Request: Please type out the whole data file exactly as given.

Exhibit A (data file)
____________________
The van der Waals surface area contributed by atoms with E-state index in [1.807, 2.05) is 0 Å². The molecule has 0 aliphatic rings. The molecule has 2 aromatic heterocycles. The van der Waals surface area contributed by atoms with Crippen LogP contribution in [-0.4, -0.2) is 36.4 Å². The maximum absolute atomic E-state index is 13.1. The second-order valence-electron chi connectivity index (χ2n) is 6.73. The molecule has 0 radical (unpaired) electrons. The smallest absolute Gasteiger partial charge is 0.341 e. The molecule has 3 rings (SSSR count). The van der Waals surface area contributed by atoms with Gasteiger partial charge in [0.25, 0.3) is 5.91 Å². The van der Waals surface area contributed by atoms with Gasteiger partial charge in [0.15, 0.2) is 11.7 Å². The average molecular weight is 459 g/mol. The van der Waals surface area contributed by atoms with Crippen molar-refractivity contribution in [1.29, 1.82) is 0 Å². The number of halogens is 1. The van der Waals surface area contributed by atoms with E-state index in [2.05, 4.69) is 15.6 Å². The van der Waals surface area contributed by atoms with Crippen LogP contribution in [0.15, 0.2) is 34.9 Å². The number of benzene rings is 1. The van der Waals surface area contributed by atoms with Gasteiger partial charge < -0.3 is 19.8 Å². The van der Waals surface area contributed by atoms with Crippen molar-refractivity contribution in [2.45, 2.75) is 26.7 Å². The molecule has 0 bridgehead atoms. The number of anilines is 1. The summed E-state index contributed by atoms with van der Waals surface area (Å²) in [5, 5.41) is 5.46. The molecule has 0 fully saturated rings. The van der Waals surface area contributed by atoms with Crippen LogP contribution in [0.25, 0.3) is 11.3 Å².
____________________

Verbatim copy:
The van der Waals surface area contributed by atoms with E-state index in [1.807, 2.05) is 0 Å². The molecule has 0 aliphatic rings. The molecule has 2 aromatic heterocycles. The van der Waals surface area contributed by atoms with Crippen LogP contribution in [-0.4, -0.2) is 36.4 Å². The maximum absolute atomic E-state index is 13.1. The second-order valence-electron chi connectivity index (χ2n) is 6.73. The molecule has 0 radical (unpaired) electrons. The smallest absolute Gasteiger partial charge is 0.341 e. The molecule has 3 rings (SSSR count). The van der Waals surface area contributed by atoms with Gasteiger partial charge in [0.25, 0.3) is 5.91 Å². The van der Waals surface area contributed by atoms with Gasteiger partial charge in [0.15, 0.2) is 11.7 Å². The average molecular weight is 459 g/mol. The van der Waals surface area contributed by atoms with Crippen molar-refractivity contribution in [1.29, 1.82) is 0 Å². The number of halogens is 1. The van der Waals surface area contributed by atoms with E-state index in [2.05, 4.69) is 15.6 Å². The van der Waals surface area contributed by atoms with Crippen LogP contribution in [0.15, 0.2) is 34.9 Å². The number of benzene rings is 1. The van der Waals surface area contributed by atoms with Gasteiger partial charge < -0.3 is 19.8 Å². The van der Waals surface area contributed by atoms with Crippen molar-refractivity contribution in [2.45, 2.75) is 26.7 Å². The molecule has 0 bridgehead atoms. The number of anilines is 1. The summed E-state index contributed by atoms with van der Waals surface area (Å²) in [5, 5.41) is 5.46. The molecule has 0 fully saturated rings. The van der Waals surface area contributed by atoms with Crippen LogP contribution in [0.25, 0.3) is 11.3 Å².